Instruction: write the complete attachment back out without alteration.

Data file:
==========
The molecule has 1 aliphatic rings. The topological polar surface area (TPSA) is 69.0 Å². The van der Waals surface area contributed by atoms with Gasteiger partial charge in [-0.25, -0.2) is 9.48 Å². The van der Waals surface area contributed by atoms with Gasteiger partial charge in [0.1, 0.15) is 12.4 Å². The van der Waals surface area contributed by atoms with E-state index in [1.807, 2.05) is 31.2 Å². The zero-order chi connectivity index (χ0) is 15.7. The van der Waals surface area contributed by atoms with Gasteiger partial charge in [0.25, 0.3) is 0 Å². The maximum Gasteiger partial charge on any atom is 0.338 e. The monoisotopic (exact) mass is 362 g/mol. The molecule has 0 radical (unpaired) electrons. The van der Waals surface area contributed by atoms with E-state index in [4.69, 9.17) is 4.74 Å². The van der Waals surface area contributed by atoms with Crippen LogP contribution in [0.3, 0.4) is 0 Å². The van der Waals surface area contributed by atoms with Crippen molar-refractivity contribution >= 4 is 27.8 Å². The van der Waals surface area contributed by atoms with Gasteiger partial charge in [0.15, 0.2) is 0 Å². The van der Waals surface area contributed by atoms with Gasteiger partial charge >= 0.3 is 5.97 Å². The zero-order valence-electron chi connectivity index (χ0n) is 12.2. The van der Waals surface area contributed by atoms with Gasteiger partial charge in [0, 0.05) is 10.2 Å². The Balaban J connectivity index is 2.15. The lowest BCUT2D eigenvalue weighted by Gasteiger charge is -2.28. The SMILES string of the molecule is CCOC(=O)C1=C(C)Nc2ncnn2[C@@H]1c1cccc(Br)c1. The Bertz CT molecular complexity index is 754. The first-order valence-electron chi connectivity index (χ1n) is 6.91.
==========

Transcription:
The molecule has 1 aliphatic rings. The topological polar surface area (TPSA) is 69.0 Å². The van der Waals surface area contributed by atoms with Gasteiger partial charge in [-0.25, -0.2) is 9.48 Å². The van der Waals surface area contributed by atoms with Gasteiger partial charge in [0.1, 0.15) is 12.4 Å². The van der Waals surface area contributed by atoms with E-state index in [1.807, 2.05) is 31.2 Å². The zero-order chi connectivity index (χ0) is 15.7. The van der Waals surface area contributed by atoms with Gasteiger partial charge in [0.25, 0.3) is 0 Å². The maximum Gasteiger partial charge on any atom is 0.338 e. The monoisotopic (exact) mass is 362 g/mol. The molecule has 0 radical (unpaired) electrons. The van der Waals surface area contributed by atoms with E-state index in [4.69, 9.17) is 4.74 Å². The van der Waals surface area contributed by atoms with Crippen LogP contribution in [0.3, 0.4) is 0 Å². The van der Waals surface area contributed by atoms with Crippen molar-refractivity contribution >= 4 is 27.8 Å². The van der Waals surface area contributed by atoms with Gasteiger partial charge in [0.15, 0.2) is 0 Å². The van der Waals surface area contributed by atoms with Gasteiger partial charge >= 0.3 is 5.97 Å². The zero-order valence-electron chi connectivity index (χ0n) is 12.2. The van der Waals surface area contributed by atoms with Gasteiger partial charge in [0, 0.05) is 10.2 Å². The Balaban J connectivity index is 2.15. The lowest BCUT2D eigenvalue weighted by Gasteiger charge is -2.28. The SMILES string of the molecule is CCOC(=O)C1=C(C)Nc2ncnn2[C@@H]1c1cccc(Br)c1. The Bertz CT molecular complexity index is 754. The first-order valence-electron chi connectivity index (χ1n) is 6.91.